Picking a Slide Scanner

Discussion in 'Digital Discussion & Q&A' started by Seravi, Jan 4, 2008.

  1. Seravi

    Seravi TPF Noob!

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    After much research, my family has decided to purchase a scanner to make digital images of all our slides (my parents were broke when i was a kid so all our family photos are slides). Looks like it will be more cost effective for us to purchase the scanner and then sell it once we're done (as opposed to having some one else do it for a couple of grand).

    Here's the list of scanners we're considering. Is anyone familiar with any of them, or can offer general feedback on the process?

    Plustek OpticFilm 7200i Film Scanner

    Alestron Prime Film 3650u Slide/Film Scanner with Digital ICE Technology

    Microtek ArtixScan 4000TF 4000 dpi 35mm Slide

    Pacific Image PS-3600 Automated 35mm PowerSlide Scanner with 3600 dpi, USB & IEEE 1394 Interface Compatible.

    Thanks!
     
  2. Big Mike

    Big Mike I am Big, I am Mike Staff Member Supporting Member

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    I've heard good things about the 'Coolscan' line...from Nikon I believe...but I have no first hand knowledge.

    I've also heard that 'Digital ICE' technology is a real time saver because it removes a lot of dust spots. The other ones may have their own dust removal technology, so I'd suggest you check out that feature.

    Also, if you are doing a lot of slides, I would consider a scanner with a bulk loader...or at least see if that is an option. That way, you should be able to set it up and let it run though a good number of slides, rather than having to baby sit it the whole time, changing each slide or small group of them.
     
  3. Jeff Canes

    Jeff Canes No longer a newbie, moving up!

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    I have the Nikon Coolscan V with Digital ICE, but am still learning how to work it.

    Digital ICE does a good job on old slides and negavies with dust, scratches and spots, but I still have not figured how to get it to remove only scratches on new slides and negavies with getting odd colors.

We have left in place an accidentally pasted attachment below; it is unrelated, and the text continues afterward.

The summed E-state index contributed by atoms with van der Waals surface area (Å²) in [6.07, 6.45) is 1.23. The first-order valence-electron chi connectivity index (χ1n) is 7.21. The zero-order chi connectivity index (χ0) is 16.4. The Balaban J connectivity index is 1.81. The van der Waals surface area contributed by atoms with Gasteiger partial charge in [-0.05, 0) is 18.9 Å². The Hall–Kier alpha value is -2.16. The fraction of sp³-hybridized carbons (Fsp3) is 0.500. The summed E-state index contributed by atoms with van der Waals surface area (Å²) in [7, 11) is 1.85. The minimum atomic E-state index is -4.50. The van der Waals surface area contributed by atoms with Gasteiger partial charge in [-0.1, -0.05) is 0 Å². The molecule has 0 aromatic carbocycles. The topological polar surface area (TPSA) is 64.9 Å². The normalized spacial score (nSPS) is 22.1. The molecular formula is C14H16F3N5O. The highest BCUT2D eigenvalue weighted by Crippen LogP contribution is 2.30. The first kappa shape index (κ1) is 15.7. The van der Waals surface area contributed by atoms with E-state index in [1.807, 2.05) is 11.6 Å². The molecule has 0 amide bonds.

The biggest issue is that the scan times are not close to what Nikon clams, also read that in a review after I bought it.
     
  4. PaulBennett

    PaulBennett TPF Noob!

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    I have been using a Nikon LS-2000 for many years and truely happy with the results. Having converted almost 3000 personal slides to DVD albums for the kids and several slides to 16" x 24" framed enlargements for wall hangings.

    It can be used with stand alone software or programs like Photoshop have an import command which will activate it. It is a Nikon so in my estimation is better than whatever is #2. From time to time I've catalog shopped the Nikon LS-4000 and LS-8000. I see no technical advantage to the final image as the LS-2000 scans 1350 dpi which is plenty good but later models have sped up the scan speed. Slides and negative film are both accomodated and the color curve information is exported fwiw in the image file. For each scan you can select a cleaning algorithm and/or can do multiple scans to improve the fineness of the image or do color and gamma corrections prior to a final scan.

    The SCSI interface might be the only possible downside to the LS-2000 in a laptop setting. SCSI interface is not shared by later models that use USB, but SCSI interface cards are easily available and do come with some machines.
     
  5. peterfcassidy

    peterfcassidy TPF Noob!

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    I researched these items for a year and ended up with this unit in large part for its reputed extraordinary color trueness. It took me a while to find a shop that stocked it at a good price but I have only been astounded by the results. At 16 bit with 2x scans you end up with a beautiful 130 Mb (generally) file that gets every detail with amazing color trueness. ICE is helpful but you should know that if you get a scanner of this kind of quality you should get some dust-free film wipes and a bottle of PEC-12 or other emulsion cleaner. Slides that looked clean on a desktop viewer were, in reality, a complete mess. I spend upwards of 20-30 minutes per slide to get them perfectly clean. It cost a few bucks but when I print an image, I know every penny was well-spent. If you want to resell it, you'll get most all your money back as the units are produced in limited periodic runs at a Nikon factory.

    Peter

     

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